Given AI’s growing capabilities for handling customer service are only made possible through data, the risk of not breaking down internal data siloes is sizeable, not just in terms of missing opportunities. Companies could also see a decline in the speed and quality of their customer service as contact centre agents need to spend longer navigating multiple platforms and dashboards to find the information needed to help answer customers’ queries. Eliminating data siloes requires educating everyone in the business to understand the necessity of sharing data through an open culture and encouraging the data sides of operations to co-ordinate efforts, align visions and achieve goals. The synchronisation of business operations with customer experience, alongside adopting a data-driven approach, can produce significant benefits such as increased customer spending. ... Data, working for and with AI, must be placed at the centre of the business model. This means getting board buy-in to establish a data factory run by qualified data engineers and analysts who are capable of driving the collection and use of data within the organisation.

An Overview of Data Governance Frameworks

Data governance frameworks are built on four key pillars that ensure the effective management and use of data across an organization. These pillars ensure data is accurate, can be effectively combined from different sources, is protected and used in compliance with laws and regulations, and is stored and managed in a way that meets the needs of the organization. ... Furthermore, a lack of governance can lead to confusion and duplication of effort, as different departments or individual users try to manage data with their own methods. A well-designed data governance framework ensures all users understand the rules for managing data and that there is a clear process for making changes or additions to the data. It unifies teams, improving communication between different teams and allowing different departments to share best practices. In addition, a data governance framework ensures compliance with laws and regulations. From HIPAA to GDPR, there are a multitude of data privacy laws and regulations all over the world. Running afoul of these legal provisions is expensive in terms of fines and settlement costs and can damage an organization’s reputation.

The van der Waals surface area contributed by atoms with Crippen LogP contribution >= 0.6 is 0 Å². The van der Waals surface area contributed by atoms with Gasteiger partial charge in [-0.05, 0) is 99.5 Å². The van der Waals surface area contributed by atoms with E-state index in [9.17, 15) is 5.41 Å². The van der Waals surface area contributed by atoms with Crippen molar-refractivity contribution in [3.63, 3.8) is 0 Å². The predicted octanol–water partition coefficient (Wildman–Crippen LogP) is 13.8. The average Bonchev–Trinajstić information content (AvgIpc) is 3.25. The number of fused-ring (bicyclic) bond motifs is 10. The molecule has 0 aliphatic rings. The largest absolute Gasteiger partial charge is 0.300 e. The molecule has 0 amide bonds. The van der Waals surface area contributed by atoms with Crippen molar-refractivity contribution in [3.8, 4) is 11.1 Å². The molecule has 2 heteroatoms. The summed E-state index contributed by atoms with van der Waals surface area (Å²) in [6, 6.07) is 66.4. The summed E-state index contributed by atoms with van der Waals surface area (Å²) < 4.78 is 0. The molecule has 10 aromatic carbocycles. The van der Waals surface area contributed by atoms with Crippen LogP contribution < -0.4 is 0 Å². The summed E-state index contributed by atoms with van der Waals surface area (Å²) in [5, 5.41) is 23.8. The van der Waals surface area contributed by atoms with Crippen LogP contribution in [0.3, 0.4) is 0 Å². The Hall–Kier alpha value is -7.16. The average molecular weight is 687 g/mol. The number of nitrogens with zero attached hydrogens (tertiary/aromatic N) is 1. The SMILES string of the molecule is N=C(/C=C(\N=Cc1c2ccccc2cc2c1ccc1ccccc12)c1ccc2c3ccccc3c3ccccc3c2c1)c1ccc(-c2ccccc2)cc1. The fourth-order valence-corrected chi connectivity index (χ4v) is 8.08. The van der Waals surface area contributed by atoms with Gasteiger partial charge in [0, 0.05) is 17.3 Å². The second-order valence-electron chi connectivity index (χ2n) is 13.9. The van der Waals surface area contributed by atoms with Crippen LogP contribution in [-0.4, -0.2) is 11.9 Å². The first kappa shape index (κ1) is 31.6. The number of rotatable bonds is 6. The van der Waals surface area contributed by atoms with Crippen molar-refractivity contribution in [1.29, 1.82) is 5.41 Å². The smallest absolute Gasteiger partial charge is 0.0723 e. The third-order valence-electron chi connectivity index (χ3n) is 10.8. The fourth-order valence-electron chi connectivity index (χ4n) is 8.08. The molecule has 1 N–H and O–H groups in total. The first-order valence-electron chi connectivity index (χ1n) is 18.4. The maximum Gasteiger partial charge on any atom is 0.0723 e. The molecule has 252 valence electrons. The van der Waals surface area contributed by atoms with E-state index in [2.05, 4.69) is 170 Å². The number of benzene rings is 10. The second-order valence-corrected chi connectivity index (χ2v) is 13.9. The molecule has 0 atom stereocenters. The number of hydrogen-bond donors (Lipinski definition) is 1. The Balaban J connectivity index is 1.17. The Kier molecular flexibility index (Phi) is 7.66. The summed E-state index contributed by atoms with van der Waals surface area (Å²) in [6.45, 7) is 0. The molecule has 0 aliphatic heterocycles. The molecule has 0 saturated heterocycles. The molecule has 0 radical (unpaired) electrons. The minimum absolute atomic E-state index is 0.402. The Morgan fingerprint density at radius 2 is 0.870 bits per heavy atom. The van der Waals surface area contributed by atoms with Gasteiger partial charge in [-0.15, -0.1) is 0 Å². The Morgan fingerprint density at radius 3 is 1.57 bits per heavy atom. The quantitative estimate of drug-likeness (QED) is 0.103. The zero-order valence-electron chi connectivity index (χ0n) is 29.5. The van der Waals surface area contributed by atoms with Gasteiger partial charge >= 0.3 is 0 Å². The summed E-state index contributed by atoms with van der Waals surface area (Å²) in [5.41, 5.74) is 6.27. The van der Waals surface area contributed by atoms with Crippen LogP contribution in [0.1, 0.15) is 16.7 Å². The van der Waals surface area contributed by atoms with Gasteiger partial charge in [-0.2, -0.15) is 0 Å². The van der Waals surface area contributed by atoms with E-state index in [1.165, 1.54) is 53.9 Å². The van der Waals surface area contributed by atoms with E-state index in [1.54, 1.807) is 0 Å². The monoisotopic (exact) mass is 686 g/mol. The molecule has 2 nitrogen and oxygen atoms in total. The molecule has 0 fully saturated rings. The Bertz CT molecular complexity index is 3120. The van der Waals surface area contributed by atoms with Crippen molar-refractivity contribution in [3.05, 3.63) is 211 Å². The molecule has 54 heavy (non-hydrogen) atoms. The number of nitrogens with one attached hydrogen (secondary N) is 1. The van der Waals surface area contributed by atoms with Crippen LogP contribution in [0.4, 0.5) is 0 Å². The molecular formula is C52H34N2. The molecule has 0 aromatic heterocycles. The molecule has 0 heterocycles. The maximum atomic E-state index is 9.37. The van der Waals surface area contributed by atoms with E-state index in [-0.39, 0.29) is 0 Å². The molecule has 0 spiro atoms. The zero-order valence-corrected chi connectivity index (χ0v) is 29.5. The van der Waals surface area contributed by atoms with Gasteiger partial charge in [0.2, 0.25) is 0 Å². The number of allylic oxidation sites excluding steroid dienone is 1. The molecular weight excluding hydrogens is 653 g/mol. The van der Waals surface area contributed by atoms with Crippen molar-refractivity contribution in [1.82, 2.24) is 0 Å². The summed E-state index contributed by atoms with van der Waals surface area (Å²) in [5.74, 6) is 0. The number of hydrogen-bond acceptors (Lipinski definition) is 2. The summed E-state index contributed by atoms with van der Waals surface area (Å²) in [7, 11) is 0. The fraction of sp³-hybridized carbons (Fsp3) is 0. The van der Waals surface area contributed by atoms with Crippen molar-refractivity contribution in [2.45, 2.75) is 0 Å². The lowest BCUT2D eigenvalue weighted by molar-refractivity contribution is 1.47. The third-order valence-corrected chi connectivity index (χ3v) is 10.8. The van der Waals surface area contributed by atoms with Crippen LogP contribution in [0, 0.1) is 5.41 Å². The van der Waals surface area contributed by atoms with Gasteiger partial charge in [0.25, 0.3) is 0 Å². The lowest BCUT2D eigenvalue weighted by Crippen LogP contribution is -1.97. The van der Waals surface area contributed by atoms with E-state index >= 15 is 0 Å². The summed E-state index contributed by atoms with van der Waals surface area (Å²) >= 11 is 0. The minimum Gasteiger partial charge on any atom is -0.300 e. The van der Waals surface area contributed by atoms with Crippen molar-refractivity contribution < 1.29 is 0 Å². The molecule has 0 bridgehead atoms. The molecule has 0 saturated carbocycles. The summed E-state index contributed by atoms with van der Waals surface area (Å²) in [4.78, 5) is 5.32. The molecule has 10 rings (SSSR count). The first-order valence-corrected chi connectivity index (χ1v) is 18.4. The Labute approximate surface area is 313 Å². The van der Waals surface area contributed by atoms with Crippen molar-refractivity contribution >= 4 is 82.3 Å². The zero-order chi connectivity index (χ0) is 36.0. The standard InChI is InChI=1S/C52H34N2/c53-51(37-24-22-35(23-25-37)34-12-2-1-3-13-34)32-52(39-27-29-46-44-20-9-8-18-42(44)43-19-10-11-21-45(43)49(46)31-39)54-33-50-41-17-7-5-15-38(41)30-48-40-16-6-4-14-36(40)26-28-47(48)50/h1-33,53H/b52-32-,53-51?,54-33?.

Governance — the unsung hero of ESG

What's interesting is that for the most part, they're all at different stages of transformation and managing the risks of transformation. A board has four responsibilities, observing performance, approving, and providing resources to fund the strategy, hiring and developing the succession plan, and risk management. Depending on where you are in a normal cycle of a business or the market, the board is involved in these 4. Also, I take lessons that I've learned at other boards and apply them possibly to Baker Hughes' situation and vice versa: take some of the lessons that I'm learning and the things that I'm hearing in the Baker Hughes situation — unattributed, of course — and bring it into other boards. Sometimes there's a nice element of sharing. As you know, Baker Hughes has a very strong Board and I am a good student at taking down good and thoughtful questions from board members and bringing that to other company boards, if appropriate.